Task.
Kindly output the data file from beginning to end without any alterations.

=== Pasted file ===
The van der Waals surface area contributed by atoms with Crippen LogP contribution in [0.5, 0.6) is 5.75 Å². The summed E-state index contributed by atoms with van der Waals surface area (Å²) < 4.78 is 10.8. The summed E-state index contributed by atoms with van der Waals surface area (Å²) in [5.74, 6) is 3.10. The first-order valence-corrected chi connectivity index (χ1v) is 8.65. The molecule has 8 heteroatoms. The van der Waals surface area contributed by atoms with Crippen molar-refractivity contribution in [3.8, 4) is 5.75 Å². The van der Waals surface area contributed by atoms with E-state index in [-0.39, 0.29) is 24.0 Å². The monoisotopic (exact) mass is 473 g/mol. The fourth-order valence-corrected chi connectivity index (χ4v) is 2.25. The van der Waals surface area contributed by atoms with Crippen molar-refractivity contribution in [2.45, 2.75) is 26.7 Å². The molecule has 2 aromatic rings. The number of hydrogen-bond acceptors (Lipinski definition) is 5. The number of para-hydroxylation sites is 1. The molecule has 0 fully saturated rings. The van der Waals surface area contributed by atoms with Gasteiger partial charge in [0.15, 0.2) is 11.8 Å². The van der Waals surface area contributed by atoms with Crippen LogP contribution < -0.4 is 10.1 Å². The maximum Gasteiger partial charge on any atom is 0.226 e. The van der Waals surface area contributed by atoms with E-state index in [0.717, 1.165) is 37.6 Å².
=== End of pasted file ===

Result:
The van der Waals surface area contributed by atoms with Crippen LogP contribution in [0.5, 0.6) is 5.75 Å². The summed E-state index contributed by atoms with van der Waals surface area (Å²) < 4.78 is 10.8. The summed E-state index contributed by atoms with van der Waals surface area (Å²) in [5.74, 6) is 3.10. The first-order valence-corrected chi connectivity index (χ1v) is 8.65. The molecule has 8 heteroatoms. The van der Waals surface area contributed by atoms with Crippen molar-refractivity contribution in [3.8, 4) is 5.75 Å². The van der Waals surface area contributed by atoms with E-state index in [-0.39, 0.29) is 24.0 Å². The monoisotopic (exact) mass is 473 g/mol. The fourth-order valence-corrected chi connectivity index (χ4v) is 2.25. The van der Waals surface area contributed by atoms with Crippen molar-refractivity contribution in [2.45, 2.75) is 26.7 Å². The molecule has 2 aromatic rings. The number of hydrogen-bond acceptors (Lipinski definition) is 5. The number of para-hydroxylation sites is 1. The molecule has 0 fully saturated rings. The van der Waals surface area contributed by atoms with Gasteiger partial charge in [0.15, 0.2) is 11.8 Å². The van der Waals surface area contributed by atoms with Crippen LogP contribution < -0.4 is 10.1 Å². The maximum Gasteiger partial charge on any atom is 0.226 e. The van der Waals surface area contributed by atoms with E-state index in [0.717, 1.165) is 37.6 Å².